Ravalli County meeting on refugees draws hundreds
HAMILTON – A public hearing on a proposed letter opposing the settlement of Syrian refugees in Ravalli County and the surrounding area drew hundreds Thursday afternoon.
The Ravalli County Commission hosted the meeting, which had to be moved three times to accommodate the crowd.
By the time the meeting was finished, the commissioners had heard enough to approve a modified version of the letter and expand its circulation to include the governor, Montana’s congressional delegation and Missoula officials.
About 500 people settled into the bleachers at the Hamilton Junior High School gym for a meeting that garnered a large cheer when the commissioners announced it would begin with the Pledge of Allegiance and included a loud emphasis from the crowd on the words “under God” during its recital.
The commissioners recently released their proposed letter to the U.S. State Department that opposed the resettlement of Syrian refugees in the county and surrounding area. The draft letter expressed concerns about the community’s safety due to government’s inability to adequately vet the refugees to ensure they don’t belong to a terrorist organization.
Most of the people who spoke Thursday agreed with them.
Commission Chair Ray Hawk opened the meeting by saying they had received a good deal of correspondence on the issue, with a margin of about 50 to 1 in opposition to allowing refugees to settle in Ravalli County.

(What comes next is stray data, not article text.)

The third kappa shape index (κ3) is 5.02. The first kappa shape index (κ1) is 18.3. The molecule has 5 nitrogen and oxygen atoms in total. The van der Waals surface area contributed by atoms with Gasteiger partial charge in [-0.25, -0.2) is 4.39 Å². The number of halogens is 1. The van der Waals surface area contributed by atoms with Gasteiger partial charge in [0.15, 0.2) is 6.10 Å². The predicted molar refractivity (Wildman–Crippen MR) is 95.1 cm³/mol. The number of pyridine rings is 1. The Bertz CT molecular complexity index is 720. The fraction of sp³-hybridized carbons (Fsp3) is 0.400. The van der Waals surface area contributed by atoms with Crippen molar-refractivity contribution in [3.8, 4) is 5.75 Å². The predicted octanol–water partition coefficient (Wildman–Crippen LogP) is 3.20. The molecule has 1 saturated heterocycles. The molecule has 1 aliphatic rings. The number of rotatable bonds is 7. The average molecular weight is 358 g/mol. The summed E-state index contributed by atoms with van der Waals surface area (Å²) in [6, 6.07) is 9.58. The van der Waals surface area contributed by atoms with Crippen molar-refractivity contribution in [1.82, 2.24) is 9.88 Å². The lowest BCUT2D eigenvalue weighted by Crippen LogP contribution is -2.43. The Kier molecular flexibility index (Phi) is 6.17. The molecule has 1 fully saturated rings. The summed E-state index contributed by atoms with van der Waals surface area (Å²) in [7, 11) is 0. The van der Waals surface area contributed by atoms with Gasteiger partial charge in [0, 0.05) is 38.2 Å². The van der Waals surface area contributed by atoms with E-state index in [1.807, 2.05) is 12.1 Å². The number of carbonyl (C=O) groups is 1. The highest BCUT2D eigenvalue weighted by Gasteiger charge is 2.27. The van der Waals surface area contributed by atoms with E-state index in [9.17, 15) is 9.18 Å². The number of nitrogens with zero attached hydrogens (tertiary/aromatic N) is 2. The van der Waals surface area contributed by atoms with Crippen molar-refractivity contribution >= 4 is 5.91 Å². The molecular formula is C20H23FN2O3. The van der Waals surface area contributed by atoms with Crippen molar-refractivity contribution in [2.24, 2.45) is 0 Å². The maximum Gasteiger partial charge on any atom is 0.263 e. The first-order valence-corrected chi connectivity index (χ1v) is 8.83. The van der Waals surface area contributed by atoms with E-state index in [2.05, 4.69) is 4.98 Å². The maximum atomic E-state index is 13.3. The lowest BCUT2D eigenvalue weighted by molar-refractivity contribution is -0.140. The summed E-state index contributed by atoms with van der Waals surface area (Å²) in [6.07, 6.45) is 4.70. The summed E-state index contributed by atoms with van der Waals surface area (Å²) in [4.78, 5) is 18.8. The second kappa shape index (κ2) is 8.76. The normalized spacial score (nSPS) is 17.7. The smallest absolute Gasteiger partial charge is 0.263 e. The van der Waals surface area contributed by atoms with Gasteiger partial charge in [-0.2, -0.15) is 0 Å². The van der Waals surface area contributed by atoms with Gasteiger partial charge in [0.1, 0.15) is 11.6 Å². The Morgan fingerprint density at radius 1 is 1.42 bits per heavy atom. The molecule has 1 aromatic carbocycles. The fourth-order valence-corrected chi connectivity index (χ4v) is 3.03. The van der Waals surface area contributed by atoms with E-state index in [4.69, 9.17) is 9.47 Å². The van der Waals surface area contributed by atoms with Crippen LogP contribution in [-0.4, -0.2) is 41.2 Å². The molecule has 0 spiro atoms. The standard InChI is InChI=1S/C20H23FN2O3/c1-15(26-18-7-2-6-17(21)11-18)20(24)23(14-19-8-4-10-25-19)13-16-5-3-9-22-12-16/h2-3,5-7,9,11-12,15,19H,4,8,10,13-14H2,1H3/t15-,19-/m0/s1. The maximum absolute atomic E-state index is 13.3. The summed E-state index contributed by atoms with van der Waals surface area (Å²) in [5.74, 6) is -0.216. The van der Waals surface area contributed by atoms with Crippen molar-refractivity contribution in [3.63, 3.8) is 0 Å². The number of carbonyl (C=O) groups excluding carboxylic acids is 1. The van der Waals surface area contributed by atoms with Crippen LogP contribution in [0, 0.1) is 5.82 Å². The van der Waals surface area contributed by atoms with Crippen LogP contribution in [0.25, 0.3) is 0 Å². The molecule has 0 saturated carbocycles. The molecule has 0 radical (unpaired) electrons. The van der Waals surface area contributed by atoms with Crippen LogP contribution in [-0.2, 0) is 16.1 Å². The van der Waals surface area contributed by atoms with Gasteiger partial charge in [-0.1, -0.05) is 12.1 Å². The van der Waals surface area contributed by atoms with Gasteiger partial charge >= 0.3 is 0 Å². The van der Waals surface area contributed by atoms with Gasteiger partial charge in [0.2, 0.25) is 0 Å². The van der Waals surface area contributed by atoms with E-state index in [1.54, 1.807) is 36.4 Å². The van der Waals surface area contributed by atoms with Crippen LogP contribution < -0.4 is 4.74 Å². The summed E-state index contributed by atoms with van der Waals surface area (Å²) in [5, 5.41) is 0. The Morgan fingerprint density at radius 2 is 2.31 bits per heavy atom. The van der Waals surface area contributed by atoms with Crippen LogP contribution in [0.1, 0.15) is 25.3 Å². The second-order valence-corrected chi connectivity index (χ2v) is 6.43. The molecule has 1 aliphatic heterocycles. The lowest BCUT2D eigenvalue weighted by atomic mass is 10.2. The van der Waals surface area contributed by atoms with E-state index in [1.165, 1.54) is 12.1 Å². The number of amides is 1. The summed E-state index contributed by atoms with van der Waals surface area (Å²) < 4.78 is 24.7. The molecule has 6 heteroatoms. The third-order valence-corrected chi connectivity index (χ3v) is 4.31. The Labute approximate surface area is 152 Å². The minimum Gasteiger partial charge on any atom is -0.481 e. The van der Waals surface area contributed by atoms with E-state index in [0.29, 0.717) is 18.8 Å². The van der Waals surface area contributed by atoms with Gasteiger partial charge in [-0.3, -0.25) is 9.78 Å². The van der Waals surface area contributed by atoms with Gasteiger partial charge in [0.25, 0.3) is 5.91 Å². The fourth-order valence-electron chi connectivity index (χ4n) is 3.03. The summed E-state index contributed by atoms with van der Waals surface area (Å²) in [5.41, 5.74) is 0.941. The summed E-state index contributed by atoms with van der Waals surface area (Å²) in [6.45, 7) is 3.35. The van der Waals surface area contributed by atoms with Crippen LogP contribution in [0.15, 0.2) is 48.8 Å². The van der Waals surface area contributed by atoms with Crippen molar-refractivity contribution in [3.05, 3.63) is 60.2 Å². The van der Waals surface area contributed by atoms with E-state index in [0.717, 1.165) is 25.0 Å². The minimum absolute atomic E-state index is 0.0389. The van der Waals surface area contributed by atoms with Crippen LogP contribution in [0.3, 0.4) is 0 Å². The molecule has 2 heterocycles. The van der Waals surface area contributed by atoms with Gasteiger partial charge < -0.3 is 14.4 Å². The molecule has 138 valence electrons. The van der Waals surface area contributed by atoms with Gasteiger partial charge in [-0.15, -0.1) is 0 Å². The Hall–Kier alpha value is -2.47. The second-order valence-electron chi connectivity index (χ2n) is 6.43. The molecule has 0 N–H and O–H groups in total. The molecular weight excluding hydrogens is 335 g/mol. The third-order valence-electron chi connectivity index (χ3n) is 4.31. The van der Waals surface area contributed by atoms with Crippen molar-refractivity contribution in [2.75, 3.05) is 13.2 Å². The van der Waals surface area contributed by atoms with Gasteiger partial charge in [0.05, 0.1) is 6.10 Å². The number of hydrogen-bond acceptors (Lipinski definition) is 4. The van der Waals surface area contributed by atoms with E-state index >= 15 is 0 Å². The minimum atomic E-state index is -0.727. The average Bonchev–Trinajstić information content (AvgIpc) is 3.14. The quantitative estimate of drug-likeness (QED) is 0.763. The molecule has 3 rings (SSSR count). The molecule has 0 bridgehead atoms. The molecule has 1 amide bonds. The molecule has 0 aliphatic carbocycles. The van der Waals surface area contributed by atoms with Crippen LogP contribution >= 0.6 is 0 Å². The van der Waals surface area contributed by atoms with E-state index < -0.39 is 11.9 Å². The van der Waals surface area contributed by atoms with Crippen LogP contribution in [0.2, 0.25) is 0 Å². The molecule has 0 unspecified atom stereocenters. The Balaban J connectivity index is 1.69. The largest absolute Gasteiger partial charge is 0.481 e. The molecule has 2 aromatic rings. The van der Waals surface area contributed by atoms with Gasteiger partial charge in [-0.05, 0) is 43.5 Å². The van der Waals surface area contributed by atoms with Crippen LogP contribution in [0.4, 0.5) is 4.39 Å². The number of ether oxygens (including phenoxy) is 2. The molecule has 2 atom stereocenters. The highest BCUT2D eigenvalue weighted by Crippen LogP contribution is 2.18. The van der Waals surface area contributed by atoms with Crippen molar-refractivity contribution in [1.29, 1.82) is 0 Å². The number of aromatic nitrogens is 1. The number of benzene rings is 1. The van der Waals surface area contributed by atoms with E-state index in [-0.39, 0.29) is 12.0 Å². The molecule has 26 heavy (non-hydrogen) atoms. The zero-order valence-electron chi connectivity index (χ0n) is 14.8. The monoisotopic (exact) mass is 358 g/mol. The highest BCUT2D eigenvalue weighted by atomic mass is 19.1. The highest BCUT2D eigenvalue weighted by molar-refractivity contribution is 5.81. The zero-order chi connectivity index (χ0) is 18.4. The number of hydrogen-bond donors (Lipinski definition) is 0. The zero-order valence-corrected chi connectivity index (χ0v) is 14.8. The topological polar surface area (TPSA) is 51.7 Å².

After a commissioner read the proposed letter, most people in the gymnasium rose to their feet and applauded.
But the first member of the public to come to the podium spoke in opposition to the commissioners’ letter.
Chris Love of Corvallis told the commission the federal government doesn’t determine where refugees go and the independent agencies that do typically send them where they have family members or to places where there are plenty of jobs, which Ravalli County lacks.
“I think the chance of folks being sent here is minimal,” Love said.
Rep. Nancy Ballance, R-Hamilton, said the resettlement of refugees is “big business” that generates millions of dollars for the organizations involved. She said the governor’s decision to allow Syrian refugees to settle in Montana was an effort to obtain some of that federal funding.
“He was saying Montana is open for business,” Ballance said. “Make no mistake about it, refugee resettlement is big business.”
Read full article by Perry Backus on the Missoulian.